Avgi, or Dawn, is believed to be aged between 15 to 18 based on an analysis of her bones and teeth. She has a protruding jaw, thought to be caused by chewing on animal skin to make it into soft leather – a common practice among people of that era – and a scowling expression.
Asked why she looked angry, orthodontics professor Manolis Papagrikorakis, who created a silicone reconstruction of her face from a terracotta mould of her head, joked: “It’s not possible for her not to be angry during such an era.”
Dawn was possibly anemic and may have suffered from scurvy, the researchers said. Evidence also pointed to hip and joint problems, which may have made it difficult for her to move and may have contributed to her death.
Such evidence gives us an idea of the struggle to survive to adulthood in those days of nomadic hunter gatherers.
Just before 6000 B.C. populations living in the East Mediterranean grew into Mycenaean Minoan cultures which in turn became the forcing ground for the great civilisations of Greece and Rome.
The remains of the once great Greek empire are extensive. Here a place in Sicily dating back to the 5th century BC:
Pictured here The Valle dei Templi map
The Valle dei Templi (Italian pronunciation: [ˈvalle dei ˈtɛmpli]; English: Valley of the Temples; Sicilian: Vaddi di li Tempri) is an archaeological site in Agrigento (ancient Greek Akragas), Sicily, southern Italy. It is one of the most outstanding examples of Greater Greece art and architecture, and is one of the main attractions of Sicily as well as a national monument of Italy. The area was included in the UNESCO World Heritage Site list in 1997. Much of the excavation and restoration of the temples was due to the efforts of archaeologist Domenico Antonio Lo Faso Pietrasanta (1783–1863), who was the Duke of Serradifalco from 1809 through 1812. The archaeological park and landscape of the Valley of the Temples is the largest archaeological site in the world with 1,300 hectares.
This was one of the major Greek-populated settlements of Magna Graecia, during what is termed as the golden age of Greek city-states (circa 5th century BC). The city, famous for its monumental Valle dei Templi (Valley of the Temples), was originally founded in the early 6th century by Greek colonists from Gela (in Sicily), and by the turn of the century, it possibly had a population of more than 100,000 people. And now, archaeologists have found evidence of one of the settlement’s eminent civic structures, in the form of a large Hellenistic theater possibly dated from circa 4th century B.C.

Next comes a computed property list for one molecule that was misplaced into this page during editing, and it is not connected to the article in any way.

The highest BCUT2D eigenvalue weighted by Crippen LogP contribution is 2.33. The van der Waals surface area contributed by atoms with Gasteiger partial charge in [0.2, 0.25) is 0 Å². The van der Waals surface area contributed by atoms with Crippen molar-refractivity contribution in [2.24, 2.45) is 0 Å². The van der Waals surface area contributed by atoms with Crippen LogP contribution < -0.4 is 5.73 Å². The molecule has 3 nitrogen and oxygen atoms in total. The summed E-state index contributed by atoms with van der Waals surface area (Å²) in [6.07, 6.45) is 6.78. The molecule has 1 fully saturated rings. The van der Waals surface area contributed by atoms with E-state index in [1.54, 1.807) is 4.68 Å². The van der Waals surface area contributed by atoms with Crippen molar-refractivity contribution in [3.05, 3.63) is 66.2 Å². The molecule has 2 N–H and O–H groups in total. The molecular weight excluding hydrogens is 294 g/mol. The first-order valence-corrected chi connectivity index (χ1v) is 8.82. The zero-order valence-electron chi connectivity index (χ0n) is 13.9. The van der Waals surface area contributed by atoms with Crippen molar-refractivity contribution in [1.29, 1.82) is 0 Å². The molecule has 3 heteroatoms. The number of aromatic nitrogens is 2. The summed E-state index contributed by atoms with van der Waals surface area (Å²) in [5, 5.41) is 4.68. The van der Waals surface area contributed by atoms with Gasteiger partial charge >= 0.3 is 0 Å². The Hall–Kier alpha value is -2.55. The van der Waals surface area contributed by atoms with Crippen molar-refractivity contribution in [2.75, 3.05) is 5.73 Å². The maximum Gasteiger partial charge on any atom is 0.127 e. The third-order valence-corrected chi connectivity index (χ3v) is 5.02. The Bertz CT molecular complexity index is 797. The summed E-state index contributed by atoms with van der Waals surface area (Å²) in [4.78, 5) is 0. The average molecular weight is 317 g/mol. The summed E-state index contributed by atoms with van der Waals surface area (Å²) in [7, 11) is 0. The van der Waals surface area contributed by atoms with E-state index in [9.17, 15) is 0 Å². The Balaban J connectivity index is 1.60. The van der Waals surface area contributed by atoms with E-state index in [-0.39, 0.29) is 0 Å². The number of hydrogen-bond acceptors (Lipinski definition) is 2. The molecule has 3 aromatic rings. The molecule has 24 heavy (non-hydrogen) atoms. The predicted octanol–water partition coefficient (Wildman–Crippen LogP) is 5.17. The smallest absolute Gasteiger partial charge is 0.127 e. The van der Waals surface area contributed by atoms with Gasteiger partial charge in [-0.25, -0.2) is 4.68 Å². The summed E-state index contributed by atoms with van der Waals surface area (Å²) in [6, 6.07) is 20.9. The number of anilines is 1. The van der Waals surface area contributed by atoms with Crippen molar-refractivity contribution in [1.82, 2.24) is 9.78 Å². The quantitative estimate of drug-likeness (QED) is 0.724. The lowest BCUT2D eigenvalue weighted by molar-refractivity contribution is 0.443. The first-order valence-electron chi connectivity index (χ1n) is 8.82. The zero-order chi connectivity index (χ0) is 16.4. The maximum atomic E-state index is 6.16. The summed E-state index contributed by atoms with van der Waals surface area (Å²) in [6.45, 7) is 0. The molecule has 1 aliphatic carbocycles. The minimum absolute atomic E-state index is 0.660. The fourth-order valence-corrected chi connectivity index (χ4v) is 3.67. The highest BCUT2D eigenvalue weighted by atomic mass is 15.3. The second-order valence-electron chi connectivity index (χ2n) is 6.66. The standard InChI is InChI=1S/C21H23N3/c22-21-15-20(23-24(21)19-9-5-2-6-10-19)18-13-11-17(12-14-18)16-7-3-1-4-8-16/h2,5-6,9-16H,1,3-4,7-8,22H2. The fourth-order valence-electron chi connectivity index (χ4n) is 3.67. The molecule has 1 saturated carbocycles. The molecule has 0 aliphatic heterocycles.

In the research, the team thoroughly surveyed the Valley of the Temples, and located the remains of as many as 10 Doric shrines, each dedicated to a Greek god, goddess or hero, such as Juno, Heracles, Demeter and Persephone, Olympic Zeus, Vulcan, Concordia, Aesculapius and so on.
But those hominids who had travelled to colder climes were unable to settle comfortably and had to be content with less sophistication. The Greek historian Ephorus, in the fourth century B.C, claimed there were four great barbarian peoples in the known world: the Libyans in Africa, the Persians in the east, and in Europe the Scythians and the Celts.
When people think of themselves as sophisticated because they have explored knowledge through understanding ancient to the most modern writings, it is a human failing that we may then categorise humans without empathy. We may interpret, inaccurately, and describe the human family as hierarchical pyramids with elite at the pinnacle and lesser beings below. Even worse, we may specify imagined racial differences and provide a sense of ‘other’ as a threat to the rest, which must be eradicated for the sake of ‘the rest’ (who are not clearly specified).
That we are one human family is obvious and it is sad that we have built much of our written history on notions of difference which has led us inflict harm on innocents in the name of some belief which has no solid foundation.
The real differences between us are for us to marvel at, accept and appreciate.